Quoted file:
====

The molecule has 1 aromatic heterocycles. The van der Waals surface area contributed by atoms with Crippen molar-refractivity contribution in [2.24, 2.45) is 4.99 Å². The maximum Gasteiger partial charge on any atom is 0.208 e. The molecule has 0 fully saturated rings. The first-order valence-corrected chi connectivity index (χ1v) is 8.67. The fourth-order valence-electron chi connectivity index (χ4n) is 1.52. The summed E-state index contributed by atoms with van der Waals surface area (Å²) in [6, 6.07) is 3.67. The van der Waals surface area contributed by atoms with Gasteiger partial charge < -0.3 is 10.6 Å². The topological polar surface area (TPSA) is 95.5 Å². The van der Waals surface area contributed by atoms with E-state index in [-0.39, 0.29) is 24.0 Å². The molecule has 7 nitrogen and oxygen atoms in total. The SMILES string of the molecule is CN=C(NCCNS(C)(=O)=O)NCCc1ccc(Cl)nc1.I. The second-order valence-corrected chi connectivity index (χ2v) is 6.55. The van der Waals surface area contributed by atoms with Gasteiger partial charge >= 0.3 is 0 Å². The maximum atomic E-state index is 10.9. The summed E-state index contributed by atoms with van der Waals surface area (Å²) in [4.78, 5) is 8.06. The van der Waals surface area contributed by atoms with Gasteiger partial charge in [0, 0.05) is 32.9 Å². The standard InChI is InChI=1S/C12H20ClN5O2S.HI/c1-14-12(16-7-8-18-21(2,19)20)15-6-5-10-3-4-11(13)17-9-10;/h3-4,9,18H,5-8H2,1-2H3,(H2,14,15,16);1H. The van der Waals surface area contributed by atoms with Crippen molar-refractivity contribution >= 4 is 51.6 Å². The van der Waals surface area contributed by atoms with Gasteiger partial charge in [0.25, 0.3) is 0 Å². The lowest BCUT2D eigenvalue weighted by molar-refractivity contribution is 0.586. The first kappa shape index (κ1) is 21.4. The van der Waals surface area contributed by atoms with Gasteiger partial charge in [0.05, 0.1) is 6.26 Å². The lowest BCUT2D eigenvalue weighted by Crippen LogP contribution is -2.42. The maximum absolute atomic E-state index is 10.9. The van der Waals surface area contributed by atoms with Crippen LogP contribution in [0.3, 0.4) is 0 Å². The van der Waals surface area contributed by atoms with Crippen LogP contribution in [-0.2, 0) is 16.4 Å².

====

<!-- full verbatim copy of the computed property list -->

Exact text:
The molecule has 1 aromatic heterocycles. The van der Waals surface area contributed by atoms with Crippen molar-refractivity contribution in [2.24, 2.45) is 4.99 Å². The maximum Gasteiger partial charge on any atom is 0.208 e. The molecule has 0 fully saturated rings. The first-order valence-corrected chi connectivity index (χ1v) is 8.67. The fourth-order valence-electron chi connectivity index (χ4n) is 1.52. The summed E-state index contributed by atoms with van der Waals surface area (Å²) in [6, 6.07) is 3.67. The van der Waals surface area contributed by atoms with Gasteiger partial charge < -0.3 is 10.6 Å². The topological polar surface area (TPSA) is 95.5 Å². The van der Waals surface area contributed by atoms with E-state index in [-0.39, 0.29) is 24.0 Å². The molecule has 7 nitrogen and oxygen atoms in total. The SMILES string of the molecule is CN=C(NCCNS(C)(=O)=O)NCCc1ccc(Cl)nc1.I. The second-order valence-corrected chi connectivity index (χ2v) is 6.55. The van der Waals surface area contributed by atoms with Gasteiger partial charge >= 0.3 is 0 Å². The maximum atomic E-state index is 10.9. The summed E-state index contributed by atoms with van der Waals surface area (Å²) in [4.78, 5) is 8.06. The van der Waals surface area contributed by atoms with Gasteiger partial charge in [0, 0.05) is 32.9 Å². The standard InChI is InChI=1S/C12H20ClN5O2S.HI/c1-14-12(16-7-8-18-21(2,19)20)15-6-5-10-3-4-11(13)17-9-10;/h3-4,9,18H,5-8H2,1-2H3,(H2,14,15,16);1H. The van der Waals surface area contributed by atoms with Crippen molar-refractivity contribution >= 4 is 51.6 Å². The van der Waals surface area contributed by atoms with Gasteiger partial charge in [0.25, 0.3) is 0 Å². The lowest BCUT2D eigenvalue weighted by molar-refractivity contribution is 0.586. The first kappa shape index (κ1) is 21.4. The van der Waals surface area contributed by atoms with Gasteiger partial charge in [0.05, 0.1) is 6.26 Å². The lowest BCUT2D eigenvalue weighted by Crippen LogP contribution is -2.42. The maximum absolute atomic E-state index is 10.9. The van der Waals surface area contributed by atoms with Crippen LogP contribution in [0.3, 0.4) is 0 Å². The van der Waals surface area contributed by atoms with Crippen LogP contribution in [-0.2, 0) is 16.4 Å².